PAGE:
I wrote the following story for Flash Fiction for the Purposeful Practitioner, a weekly writing challenge designed for both the flash fiction newbie and the more experienced writer. Interestingly, I recently came across the same picture and had saved it for future use as a story prompt. Thank you, Roger Shipp, for the push. It’s a good way for me to get back in the game here.

ffftpp-6-2017-door

Wynn paused before opening the door to the old cabin. He wasn’t sure he could do this. He had agreed to start renting the cabin to vacationers and that meant cleaning it up and getting it ready. But now he wondered if he had made the right choice.

Guin had been the love of his life. As he stood at the door memories flooded his mind of warm summer nights, winter weekends by a cozy fire, her bubbly laughter, and the silky…

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Reblog: Of Subdued Angels

Reblog: Of Subdued Angels

Reblog number two for today is a beautiful and romantic poem from Dhanya Nair, over at Quaintrelle Vibes…

Quaintrelle Vibes

My lips are colored
Sharp, red and glowing
And I sever anyone I kiss
With words that rip apart
I deepen wounds
With every lethal slash
And actions that change
Like dawn to day
So blindingly bright
I hope that you don’t fall
In form of shreds
For I cannot stop myself
From lashing out
Every time you get closer
And I know you shall be
Nothing more than nothing
By the time I’m done with you
And so I let you walk away
Let you to grow out of this feeling
You’ve grown in your heart  for me
One that only deserves light
So let it enter you
Every time you smile
For you’ve forgotten
What it’s like to do so
And you call it love
I am not what it’s supposed to feel like, my love
My angels might be dying
To come out and see you
But even…

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Reblog: Ash – Little Fears

Unable to locate a reblog button on Little Fears, I’ve had to resort to a link, (brilliant planning, I know) so please pop over and enjoy;

“ASH”

 

Reblog: Waiting on accidents

I like discovering new styles of fiction writing and there is something quirky and yet accessible about the way Stephen Baird spins a yarn.

Check him out with this post from his blog, Ordinary Handsome…

Ordinary Handsome

Me and Son Gundy are sitting in our lawn chairs, right here at the intersection of Yellow Road and St. Maggie’s. It is cold and it is snowing, and it’s only ten degrees. We lifted these chairs from Goodwill because no one was foolish enough to buy them. The manager – that would be Joe Bodine, him from over on Hiatt Street next to the old Courthouse – he helped us load them in the back seat, folded them proper so they wouldn’t get snarled. They’re decent enough chairs for when you’re sitting in the cold, waiting on accidents.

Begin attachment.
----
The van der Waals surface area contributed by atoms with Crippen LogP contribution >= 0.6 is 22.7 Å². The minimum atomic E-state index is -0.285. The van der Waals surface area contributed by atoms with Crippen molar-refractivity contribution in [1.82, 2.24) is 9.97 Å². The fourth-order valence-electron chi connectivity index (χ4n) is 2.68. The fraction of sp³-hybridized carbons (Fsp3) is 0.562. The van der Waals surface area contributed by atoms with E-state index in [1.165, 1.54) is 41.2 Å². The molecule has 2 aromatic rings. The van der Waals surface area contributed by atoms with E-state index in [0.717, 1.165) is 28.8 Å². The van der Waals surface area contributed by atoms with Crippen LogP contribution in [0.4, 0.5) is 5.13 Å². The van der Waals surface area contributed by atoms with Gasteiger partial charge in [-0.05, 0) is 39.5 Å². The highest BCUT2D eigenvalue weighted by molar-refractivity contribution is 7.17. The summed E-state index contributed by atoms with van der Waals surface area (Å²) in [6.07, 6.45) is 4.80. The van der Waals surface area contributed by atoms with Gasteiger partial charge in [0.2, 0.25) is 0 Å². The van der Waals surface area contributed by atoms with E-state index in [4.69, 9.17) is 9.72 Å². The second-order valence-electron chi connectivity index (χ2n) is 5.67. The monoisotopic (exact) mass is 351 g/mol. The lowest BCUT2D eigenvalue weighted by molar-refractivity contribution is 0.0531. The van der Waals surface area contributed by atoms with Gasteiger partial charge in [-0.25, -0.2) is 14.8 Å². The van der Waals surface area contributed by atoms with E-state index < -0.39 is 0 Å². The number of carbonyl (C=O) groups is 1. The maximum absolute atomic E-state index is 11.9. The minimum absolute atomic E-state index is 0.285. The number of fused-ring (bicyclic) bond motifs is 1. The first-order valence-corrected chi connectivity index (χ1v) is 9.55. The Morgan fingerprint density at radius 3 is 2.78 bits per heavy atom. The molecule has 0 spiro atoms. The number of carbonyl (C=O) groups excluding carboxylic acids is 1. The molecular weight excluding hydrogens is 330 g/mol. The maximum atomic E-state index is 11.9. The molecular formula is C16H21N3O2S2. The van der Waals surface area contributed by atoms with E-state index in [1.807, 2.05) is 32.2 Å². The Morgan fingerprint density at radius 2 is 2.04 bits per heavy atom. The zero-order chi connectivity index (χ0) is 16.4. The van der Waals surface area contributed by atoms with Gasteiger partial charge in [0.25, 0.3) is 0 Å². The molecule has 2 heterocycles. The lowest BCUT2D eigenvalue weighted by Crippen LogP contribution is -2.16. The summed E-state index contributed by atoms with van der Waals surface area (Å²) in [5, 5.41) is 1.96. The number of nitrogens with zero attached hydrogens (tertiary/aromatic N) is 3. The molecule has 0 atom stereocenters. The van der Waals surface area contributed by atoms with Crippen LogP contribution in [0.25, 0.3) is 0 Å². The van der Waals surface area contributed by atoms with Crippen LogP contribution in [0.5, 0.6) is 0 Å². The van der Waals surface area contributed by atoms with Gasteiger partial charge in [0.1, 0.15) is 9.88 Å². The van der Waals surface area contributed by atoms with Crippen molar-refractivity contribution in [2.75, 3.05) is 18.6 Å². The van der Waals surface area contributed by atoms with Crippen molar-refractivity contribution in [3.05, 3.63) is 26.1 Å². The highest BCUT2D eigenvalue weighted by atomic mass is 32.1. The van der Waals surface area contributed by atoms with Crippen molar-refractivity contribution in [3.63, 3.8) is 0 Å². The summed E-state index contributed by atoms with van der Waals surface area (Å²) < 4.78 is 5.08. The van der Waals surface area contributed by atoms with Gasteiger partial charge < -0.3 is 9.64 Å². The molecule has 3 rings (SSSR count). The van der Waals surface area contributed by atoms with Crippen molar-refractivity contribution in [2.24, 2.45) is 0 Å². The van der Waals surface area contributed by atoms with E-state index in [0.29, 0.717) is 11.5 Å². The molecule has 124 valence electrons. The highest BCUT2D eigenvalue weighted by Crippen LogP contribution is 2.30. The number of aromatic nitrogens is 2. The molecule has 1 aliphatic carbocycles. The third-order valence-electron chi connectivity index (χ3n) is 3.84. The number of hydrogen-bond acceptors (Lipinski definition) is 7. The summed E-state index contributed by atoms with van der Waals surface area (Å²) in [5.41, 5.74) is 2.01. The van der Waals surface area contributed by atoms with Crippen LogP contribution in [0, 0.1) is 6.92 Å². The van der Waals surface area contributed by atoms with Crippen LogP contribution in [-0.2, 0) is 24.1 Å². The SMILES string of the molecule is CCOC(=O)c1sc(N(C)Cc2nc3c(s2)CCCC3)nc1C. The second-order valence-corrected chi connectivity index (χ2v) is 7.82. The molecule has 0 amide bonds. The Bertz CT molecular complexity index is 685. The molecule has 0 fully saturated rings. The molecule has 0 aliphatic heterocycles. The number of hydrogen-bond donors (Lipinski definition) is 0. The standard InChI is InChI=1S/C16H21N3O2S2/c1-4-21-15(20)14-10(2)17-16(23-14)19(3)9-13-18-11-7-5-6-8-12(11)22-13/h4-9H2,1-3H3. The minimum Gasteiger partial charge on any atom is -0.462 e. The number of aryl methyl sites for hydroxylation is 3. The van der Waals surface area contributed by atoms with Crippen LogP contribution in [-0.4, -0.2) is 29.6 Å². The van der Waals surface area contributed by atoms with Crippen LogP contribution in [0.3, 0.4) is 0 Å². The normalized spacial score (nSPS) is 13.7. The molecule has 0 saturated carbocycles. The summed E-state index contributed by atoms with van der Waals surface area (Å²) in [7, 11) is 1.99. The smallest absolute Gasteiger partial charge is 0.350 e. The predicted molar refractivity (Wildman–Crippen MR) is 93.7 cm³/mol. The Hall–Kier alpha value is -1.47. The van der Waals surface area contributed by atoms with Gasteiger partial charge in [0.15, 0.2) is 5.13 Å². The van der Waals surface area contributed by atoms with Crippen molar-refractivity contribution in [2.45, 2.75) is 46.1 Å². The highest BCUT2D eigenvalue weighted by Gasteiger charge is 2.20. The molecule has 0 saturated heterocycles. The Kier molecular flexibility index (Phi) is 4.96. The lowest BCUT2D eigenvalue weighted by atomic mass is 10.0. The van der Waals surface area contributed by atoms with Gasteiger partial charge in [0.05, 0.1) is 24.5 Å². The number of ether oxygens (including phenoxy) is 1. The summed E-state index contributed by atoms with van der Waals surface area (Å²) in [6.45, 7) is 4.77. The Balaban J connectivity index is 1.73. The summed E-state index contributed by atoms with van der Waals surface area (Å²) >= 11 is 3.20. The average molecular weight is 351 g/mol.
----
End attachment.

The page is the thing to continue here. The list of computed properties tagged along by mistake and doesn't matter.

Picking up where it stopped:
We pass a Thermos back and forth, and it’s filled with black coffee and Gram’s Special: two parts brandy and one part never-mind. We watch the cars slide through the intersection, brake lights flashing, but no pavement to grab hold because of the ice. The cars sometimes slide sideways, slide up…

View original post 168 more words

 

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Reblog: Chiromancy

Hello again, it’s time to introduce you to a new blog by two friends of mine. I’m going to give you two posts to start with, one by Todd and this first one by Dustin, I really hope you’ll enjoy their wonderful writing.

Ladies and gentlemen, Dustin Tyler…

Reflections from the End of the World

dustin story.jpg

By Dustin Tyler

I had a dream last night about red balloons rising over a beautiful skyline. I didn’t see them get released—they were just in-mid air and I was a silent observer, slowly following them higher and higher until we were past the tallest buildings and the sounds from the street below went silent. It was the most peaceful dream of my life, the most peaceful moment, and it was fake. Before I woke up, I tried to reach out as far as I could and grab just one balloon, but somehow, someway I knew I couldn’t. That’s how I knew that you would be gone when I woke up.

.You’re always leaving me. It doesn’t matter if it’s a warm summer night filled with lightning bugs and hope, or amid a bitter snowfall that blankets desire. I use only my elbows to get out of bed. The sheets…

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March of the Internet Nobody, day twelve: Poetry corner redux…

I didn’t have much spare time today, after writing this week’s SoCS post, but I did just find a few minutes to complete my Concrete poem, which I initially posted as a simple homage to Twin Peaks during last week’s Poetry corner feature.

I have now got around to the artistic thematic sculpting of my poetic tribute and here is is in all its nerdy glory.